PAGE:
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There is alot of confusion around hormone testing, whether it is worth doing, what tests you should be requesting from your GP and what you need to be referred to privately via a qualified health practitioner.

In this blog post, I aim to shed some light for you.

Firstly, let’s clarify a few things. There are more than one different types of test:

  • Blood – to test nutrients deficiencies, presence of total hormones in the body but only at the day and time the bloods are taken.
  • Urine – to test whether hormones are available and being circulated around the body so they can be metabolised, over a period of a few hours.
  • Saliva – provides an evaluation of the menstrual cycle in premenopausal women. For sex hormones, saliva samples are taken throughout the 28 day cycle to get a full picture of how the hormones are being produced and utilised in the body as well as whether they are rising and falling at appropriate times. When measuring cortisol, samples are taken over a 24 hour period.

The recommended range set by the NHS and that your GP will consider normal may differ from what your nutritionist or naturopath will consider. Often levels may be on the low side of the reference range and because we are all so different and we take a holistic approach rather than symptom management, it doesn’t mean that you are not getting the symptoms. I always ask my clients to ensure they get copies of their results rather than relying on a ‘normal’ from a GP’s receptionist. You are within your rights to be provided with a full copy.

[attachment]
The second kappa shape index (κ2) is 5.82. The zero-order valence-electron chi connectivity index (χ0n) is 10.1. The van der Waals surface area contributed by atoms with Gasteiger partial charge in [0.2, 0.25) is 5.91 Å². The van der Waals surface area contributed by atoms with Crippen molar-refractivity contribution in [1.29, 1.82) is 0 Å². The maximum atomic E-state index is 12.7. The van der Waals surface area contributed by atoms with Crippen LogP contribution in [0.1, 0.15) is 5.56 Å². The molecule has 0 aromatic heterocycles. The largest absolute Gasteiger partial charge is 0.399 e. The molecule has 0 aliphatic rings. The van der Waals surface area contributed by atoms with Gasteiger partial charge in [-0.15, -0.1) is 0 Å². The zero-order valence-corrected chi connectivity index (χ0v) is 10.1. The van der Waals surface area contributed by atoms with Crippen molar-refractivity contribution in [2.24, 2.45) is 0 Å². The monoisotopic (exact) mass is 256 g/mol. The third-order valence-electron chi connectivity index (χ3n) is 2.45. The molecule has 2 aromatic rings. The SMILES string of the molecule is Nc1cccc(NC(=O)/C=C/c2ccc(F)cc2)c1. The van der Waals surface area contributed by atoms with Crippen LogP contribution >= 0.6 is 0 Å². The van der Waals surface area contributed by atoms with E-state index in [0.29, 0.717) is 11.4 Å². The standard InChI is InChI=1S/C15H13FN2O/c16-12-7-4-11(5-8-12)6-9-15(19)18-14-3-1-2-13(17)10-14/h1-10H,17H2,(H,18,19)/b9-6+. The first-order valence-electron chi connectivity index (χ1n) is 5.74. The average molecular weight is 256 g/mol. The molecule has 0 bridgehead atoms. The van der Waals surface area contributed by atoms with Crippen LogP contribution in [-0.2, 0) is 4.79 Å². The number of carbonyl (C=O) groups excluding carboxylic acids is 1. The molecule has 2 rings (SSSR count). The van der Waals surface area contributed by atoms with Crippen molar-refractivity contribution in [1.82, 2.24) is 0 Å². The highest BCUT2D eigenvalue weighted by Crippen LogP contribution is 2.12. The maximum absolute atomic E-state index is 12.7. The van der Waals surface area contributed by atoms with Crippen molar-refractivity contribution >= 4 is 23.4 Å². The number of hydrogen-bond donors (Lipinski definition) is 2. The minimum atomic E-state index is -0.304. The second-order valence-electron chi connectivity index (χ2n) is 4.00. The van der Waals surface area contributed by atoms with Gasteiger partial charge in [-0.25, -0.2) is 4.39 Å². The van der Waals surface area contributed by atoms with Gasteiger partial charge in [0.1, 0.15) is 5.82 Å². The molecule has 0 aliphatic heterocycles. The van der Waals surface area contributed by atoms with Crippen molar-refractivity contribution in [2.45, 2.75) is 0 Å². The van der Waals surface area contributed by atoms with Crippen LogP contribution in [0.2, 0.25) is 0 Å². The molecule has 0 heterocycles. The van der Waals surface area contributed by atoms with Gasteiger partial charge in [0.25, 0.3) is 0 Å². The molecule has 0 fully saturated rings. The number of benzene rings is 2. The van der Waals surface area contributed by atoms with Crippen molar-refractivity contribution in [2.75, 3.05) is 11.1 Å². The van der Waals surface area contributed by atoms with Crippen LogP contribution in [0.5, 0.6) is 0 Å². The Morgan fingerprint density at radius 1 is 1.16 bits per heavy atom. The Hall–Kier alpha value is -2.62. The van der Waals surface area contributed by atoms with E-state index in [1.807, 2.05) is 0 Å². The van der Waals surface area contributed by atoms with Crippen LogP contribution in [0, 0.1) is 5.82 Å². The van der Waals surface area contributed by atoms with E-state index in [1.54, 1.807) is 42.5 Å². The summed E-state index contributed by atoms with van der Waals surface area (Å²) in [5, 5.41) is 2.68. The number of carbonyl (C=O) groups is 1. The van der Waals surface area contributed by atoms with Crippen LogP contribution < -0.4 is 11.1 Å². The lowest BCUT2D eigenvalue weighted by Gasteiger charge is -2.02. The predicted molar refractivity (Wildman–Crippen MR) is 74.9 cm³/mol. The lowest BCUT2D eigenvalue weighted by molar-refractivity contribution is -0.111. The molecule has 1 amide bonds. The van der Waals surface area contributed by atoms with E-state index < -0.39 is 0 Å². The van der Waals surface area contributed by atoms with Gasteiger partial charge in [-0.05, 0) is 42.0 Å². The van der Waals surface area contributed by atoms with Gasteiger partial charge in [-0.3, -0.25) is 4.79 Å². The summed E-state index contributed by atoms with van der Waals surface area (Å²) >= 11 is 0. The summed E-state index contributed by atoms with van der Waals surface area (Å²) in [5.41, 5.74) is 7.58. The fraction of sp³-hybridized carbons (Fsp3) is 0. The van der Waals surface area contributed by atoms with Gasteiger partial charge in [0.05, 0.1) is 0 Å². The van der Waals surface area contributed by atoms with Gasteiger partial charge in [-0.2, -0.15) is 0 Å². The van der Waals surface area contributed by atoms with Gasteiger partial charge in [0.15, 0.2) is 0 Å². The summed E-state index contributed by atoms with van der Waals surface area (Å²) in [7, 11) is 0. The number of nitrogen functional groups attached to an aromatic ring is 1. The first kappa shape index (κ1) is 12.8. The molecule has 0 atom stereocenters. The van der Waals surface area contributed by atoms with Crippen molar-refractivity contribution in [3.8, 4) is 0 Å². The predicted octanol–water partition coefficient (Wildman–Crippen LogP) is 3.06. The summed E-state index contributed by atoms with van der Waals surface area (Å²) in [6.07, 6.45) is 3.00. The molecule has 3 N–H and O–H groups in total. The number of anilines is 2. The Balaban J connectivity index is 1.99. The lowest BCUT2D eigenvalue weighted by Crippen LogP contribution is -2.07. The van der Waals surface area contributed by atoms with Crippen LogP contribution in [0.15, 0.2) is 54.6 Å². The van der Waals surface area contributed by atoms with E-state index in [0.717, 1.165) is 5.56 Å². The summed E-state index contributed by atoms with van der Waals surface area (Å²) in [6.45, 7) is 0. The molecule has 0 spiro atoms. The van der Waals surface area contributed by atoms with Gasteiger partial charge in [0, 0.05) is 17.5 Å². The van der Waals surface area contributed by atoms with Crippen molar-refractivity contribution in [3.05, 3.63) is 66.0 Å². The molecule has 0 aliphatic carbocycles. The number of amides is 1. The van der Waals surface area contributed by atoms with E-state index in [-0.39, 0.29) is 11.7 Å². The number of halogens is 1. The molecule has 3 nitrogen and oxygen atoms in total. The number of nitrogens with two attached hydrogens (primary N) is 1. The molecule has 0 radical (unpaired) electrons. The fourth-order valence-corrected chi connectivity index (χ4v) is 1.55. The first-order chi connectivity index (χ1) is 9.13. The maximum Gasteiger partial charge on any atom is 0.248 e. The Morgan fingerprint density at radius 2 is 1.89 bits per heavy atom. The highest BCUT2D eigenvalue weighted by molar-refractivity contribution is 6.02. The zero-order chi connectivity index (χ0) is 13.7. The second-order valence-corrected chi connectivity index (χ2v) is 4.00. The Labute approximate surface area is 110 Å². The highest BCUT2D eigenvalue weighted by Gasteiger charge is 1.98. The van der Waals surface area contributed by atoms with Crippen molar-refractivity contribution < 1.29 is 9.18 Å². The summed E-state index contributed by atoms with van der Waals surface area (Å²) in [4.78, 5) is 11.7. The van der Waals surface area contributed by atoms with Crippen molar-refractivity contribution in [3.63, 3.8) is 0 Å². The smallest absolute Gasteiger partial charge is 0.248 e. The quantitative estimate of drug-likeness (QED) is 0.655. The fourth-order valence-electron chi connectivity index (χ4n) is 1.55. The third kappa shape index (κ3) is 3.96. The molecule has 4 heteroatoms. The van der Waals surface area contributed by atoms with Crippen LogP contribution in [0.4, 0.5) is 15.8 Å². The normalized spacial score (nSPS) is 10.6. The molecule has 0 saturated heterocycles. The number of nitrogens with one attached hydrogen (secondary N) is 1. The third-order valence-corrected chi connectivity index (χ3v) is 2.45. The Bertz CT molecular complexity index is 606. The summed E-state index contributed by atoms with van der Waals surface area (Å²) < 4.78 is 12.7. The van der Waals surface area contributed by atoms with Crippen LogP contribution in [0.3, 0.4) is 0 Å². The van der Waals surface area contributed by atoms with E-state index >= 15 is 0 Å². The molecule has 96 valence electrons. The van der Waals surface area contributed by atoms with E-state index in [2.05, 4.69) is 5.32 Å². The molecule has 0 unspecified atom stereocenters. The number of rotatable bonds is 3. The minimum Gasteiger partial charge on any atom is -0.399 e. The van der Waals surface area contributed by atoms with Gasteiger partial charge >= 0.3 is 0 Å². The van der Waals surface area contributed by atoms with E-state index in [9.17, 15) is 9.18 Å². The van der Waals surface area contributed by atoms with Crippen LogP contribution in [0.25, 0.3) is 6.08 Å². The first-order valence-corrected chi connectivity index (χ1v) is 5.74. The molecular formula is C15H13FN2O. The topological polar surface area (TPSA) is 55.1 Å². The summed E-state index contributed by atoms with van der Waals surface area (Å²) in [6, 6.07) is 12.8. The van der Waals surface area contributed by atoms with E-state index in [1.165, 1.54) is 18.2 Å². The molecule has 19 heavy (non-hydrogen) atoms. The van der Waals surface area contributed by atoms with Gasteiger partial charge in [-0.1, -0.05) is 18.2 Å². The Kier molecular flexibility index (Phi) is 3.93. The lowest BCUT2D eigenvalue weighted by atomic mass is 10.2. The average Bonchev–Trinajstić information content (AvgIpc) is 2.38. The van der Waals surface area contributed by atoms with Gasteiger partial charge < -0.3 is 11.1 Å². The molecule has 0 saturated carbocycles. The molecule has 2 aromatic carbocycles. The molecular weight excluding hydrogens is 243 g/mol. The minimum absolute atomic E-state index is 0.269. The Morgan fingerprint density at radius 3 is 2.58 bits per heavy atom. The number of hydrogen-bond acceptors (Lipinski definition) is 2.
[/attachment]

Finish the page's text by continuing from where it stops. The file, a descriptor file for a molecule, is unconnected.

Which Tests Should I Request?

If you are going to your GP for some testing then it is always best to be armed with the full list of ones you would like done to ensure you get a full panel (although be aware that just because you ask for them, you may not necessarily be given them). Here are the basic tests I like to ensure are done:

  • Full Blood Count
  • Liver Function
  • Glucose Tolerance Test (to check your insulin levels)
  • Vitamin D
  • Iron levels
  • Cholesterol

For specific hormone testing, you need to ensure these are taken:

  • Thyroid – T4, T3 and TSH
  • Sex hormones – Oestrogen, Progesterone, Testosterone (all of which decline as we age)
  • LH (Luteneising Hormone) and FSH (Follicle Stimulating Hormone) to determine whether you are going through the menopause
  • Cortisol and Melatonin, to test your stress and sleep hormones

These are usually all done via a blood test and therefore as I mentioned earlier, are only taking a view of the levels in your body at that particular time. As women, our hormones fluctuate throughout the month to ensure that we ovulate and menstruate at the right times in the month for optimal fertility so I prefer to use a saliva test that covers the full 28 day cycle. Our stress hormones also fluctuate over a 24 hour period so testing those throughout that will give a full picture of how and when they are being produced.